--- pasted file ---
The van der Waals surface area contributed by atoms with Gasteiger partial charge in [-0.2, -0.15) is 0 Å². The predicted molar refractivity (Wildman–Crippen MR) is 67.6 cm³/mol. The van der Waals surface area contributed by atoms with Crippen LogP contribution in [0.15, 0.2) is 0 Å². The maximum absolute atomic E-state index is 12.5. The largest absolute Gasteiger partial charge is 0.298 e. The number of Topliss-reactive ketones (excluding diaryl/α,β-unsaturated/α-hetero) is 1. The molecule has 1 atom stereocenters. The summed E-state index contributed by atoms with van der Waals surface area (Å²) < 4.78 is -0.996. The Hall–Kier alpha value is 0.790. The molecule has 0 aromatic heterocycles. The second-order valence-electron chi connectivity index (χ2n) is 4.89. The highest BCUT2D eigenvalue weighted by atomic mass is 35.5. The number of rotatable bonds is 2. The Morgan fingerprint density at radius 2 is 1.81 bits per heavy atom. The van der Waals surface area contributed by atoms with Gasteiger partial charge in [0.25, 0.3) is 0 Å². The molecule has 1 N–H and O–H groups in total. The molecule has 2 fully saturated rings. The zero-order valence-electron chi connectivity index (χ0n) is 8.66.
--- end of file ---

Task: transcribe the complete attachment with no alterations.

The van der Waals surface area contributed by atoms with Gasteiger partial charge in [-0.2, -0.15) is 0 Å². The predicted molar refractivity (Wildman–Crippen MR) is 67.6 cm³/mol. The van der Waals surface area contributed by atoms with Crippen LogP contribution in [0.15, 0.2) is 0 Å². The maximum absolute atomic E-state index is 12.5. The largest absolute Gasteiger partial charge is 0.298 e. The number of Topliss-reactive ketones (excluding diaryl/α,β-unsaturated/α-hetero) is 1. The molecule has 1 atom stereocenters. The summed E-state index contributed by atoms with van der Waals surface area (Å²) < 4.78 is -0.996. The Hall–Kier alpha value is 0.790. The molecule has 0 aromatic heterocycles. The second-order valence-electron chi connectivity index (χ2n) is 4.89. The highest BCUT2D eigenvalue weighted by atomic mass is 35.5. The number of rotatable bonds is 2. The Morgan fingerprint density at radius 2 is 1.81 bits per heavy atom. The van der Waals surface area contributed by atoms with Gasteiger partial charge in [0.25, 0.3) is 0 Å². The molecule has 1 N–H and O–H groups in total. The molecule has 2 fully saturated rings. The zero-order valence-electron chi connectivity index (χ0n) is 8.66.